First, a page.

Kazakhstan Field's Riches Come With a Price
Published: October 23, 2001 (Issue # 715)
Christopher Pala / For The St. Petersburg Times
Winterton plans to turn the 7.5-meter-thick, football-field-sized slabs of sulphur into pellets for export to Mediterranean markets.
The Tengiz field in Kazakhstan is considered one of the greatest petrochemical finds ever. But it is also one of the most challenging. As Christopher Pala reports, there's a lot more to extracting oil there than boring a hole in the ground - like dealing with 200-meter towers of fire and millions of tons of eye-burning sulfur.
TENGIZ, Kazakhstan - Viewed from an approaching helicopter, the enormous slabs of canary-yellow sulfur reflect the desert sun like flattened gold bars, dwarfing the shiny processing plants of the world's sixth-largest oil field set on the parched shores of the Caspian Sea.
There are 4.5 million tons of sulfur at Tengiz spread out on football-field-sized cakes that are 7.5 meters thick. And every day another 4,500 tons of liquid sulfur comes up with the oil and is sprayed with agricultural watering equipment out onto the yellow slabs, solidifying rapidly into a luminous, porous material that gives off hardly any odor at all. It has accumulated here in such huge quantities because of the simple fact that the cost of getting it to market is more than what people will pay for it: Sulfur is a commodity, used as fertilizer and in the chemical industry, that today is in abundant supply.
The giant slabs represent a testimony to the impressive amounts of oil that Tengiz has already produced, but they are also a huge challenge staring the Chevron executives who operate the Tengiz field in the face: How can one find a way to dispose of so much sulfur?
The oil field's other eye-catching features are the five flaring towers that, day in and day out, send plumes of smoky orange flames into the air. With all gas pipelines leading to Russia - a country awash in gas - building the facilities to break it down and sell to Russia is not an effort that makes any economical sense.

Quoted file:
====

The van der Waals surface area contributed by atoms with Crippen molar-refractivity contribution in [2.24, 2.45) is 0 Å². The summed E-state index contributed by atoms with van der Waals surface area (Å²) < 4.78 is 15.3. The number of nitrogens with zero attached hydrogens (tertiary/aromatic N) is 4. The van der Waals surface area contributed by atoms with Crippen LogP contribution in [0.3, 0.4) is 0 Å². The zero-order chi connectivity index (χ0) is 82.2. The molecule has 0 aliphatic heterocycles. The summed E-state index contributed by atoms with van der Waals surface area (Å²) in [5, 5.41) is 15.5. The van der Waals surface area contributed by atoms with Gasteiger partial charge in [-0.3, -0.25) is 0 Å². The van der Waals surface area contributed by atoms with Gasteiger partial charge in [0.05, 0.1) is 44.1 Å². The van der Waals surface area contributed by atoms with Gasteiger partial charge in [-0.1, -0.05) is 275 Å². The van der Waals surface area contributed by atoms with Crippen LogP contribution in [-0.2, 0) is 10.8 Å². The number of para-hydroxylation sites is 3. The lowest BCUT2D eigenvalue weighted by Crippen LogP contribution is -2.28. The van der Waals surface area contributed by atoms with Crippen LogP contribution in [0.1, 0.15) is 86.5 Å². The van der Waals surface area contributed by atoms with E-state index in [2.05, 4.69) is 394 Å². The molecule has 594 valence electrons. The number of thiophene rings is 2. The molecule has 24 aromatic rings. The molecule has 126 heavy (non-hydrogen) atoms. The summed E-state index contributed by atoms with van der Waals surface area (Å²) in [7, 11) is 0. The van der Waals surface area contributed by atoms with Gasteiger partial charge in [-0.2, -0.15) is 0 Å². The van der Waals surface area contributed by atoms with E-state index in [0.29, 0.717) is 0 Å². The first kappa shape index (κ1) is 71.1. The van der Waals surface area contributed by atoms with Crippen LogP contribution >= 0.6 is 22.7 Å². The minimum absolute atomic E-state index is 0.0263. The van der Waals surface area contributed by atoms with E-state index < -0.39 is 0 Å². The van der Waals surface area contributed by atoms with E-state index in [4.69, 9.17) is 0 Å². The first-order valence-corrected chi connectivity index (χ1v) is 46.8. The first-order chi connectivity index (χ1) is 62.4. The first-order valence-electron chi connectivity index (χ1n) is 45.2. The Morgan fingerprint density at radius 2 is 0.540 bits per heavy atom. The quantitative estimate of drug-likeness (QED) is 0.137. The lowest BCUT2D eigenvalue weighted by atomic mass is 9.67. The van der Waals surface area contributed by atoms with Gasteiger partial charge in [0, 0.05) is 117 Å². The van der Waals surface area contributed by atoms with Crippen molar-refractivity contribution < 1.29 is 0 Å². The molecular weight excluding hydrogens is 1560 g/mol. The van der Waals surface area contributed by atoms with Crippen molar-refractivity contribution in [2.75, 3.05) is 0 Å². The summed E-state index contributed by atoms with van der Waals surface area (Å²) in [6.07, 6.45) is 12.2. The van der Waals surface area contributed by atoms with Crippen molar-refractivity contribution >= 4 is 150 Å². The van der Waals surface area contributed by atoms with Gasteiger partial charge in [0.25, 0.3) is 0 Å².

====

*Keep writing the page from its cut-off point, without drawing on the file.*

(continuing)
"It is impossible to find any serious excuse for flaring," wrote Kazakh oil expert Sagat Tugelbayev in a local oil journal recently, "because it is a waste of one of the most valuable raw material required for industrial and domestic needs."
Tugelbayev's statement is representative of the widely held view among the 15 million residents of this former Soviet central Asian republic, a country the size of Western Europe. As a result, the government of President Nursultan Nazarbayev has been saying publicly for years that Tengiz's gas must be utilized, not flared.
MAN WITH THE PLANS
Tom Winterton, the lanky, amiable director of Tengizchevroil, or TCO, the company operating the field, says that he believes that he has solutions to both vexing problems.
He is building a $40-million plant that, starting in 18 months, will begin turning the huge yellow slabs into coated pellets, eliminating the sulfur dust that irritates the eyes of people living downwind from Tengiz. The market for pellets, though weak, is stronger than the market for crushed sulfur, he says, but he admits the price will still need to rise in order to overtake the cost of transporting the pellets by rail and ship.
"We plan to sell to the Mediterranean markets, but we don't expect it to generate a tremendous amount of profit," he added with a measure of understatement. "We'll have to see what the market allows us to do."
And if the market hasn't risen by the time the plant starts producing pellets?
The suggestion causes Winterton's eyes to narrow and he evades the question. In a series of recent interviews, it has become clear that for him, the task of disposing of the unsightly but harmless slabs of sulfur he inherited when he took the job last year is an irritating distraction to what an oil executive should be concentrating on: pumping oil.
If disposing of the sulfur will ultimately depend on the pricing situation on the world's sulfur market, dealing with the gas will depend on something over which Winterton can exert greater influence: technology.
A CHALLENGING FIELD
Tengiz, which was discovered in 1979, is an unusually challenging oil field. Not only is it huge, but the oil comes out of the wells scalding hot and at a very high pressure - one of the highest in the world. It is the deepest high-pressure well in the world, and its oil contains a large proportion of gas, which is unfortunately very rich in the compound hydrogen sulfide, or H2S. The sulfide not only yields considerable amounts of sulfur, but is extremely poisonous.
In June 1985, a Tengiz well suffered a blowout - an explosion in which one man was killed - that turned out to be the longest-burning in the century-old history of the Russian-Soviet oil industry. It took Moscow six months even to report the existence of the blowout, even though a 200-meter-high column of fire was visible from 140 kilometers.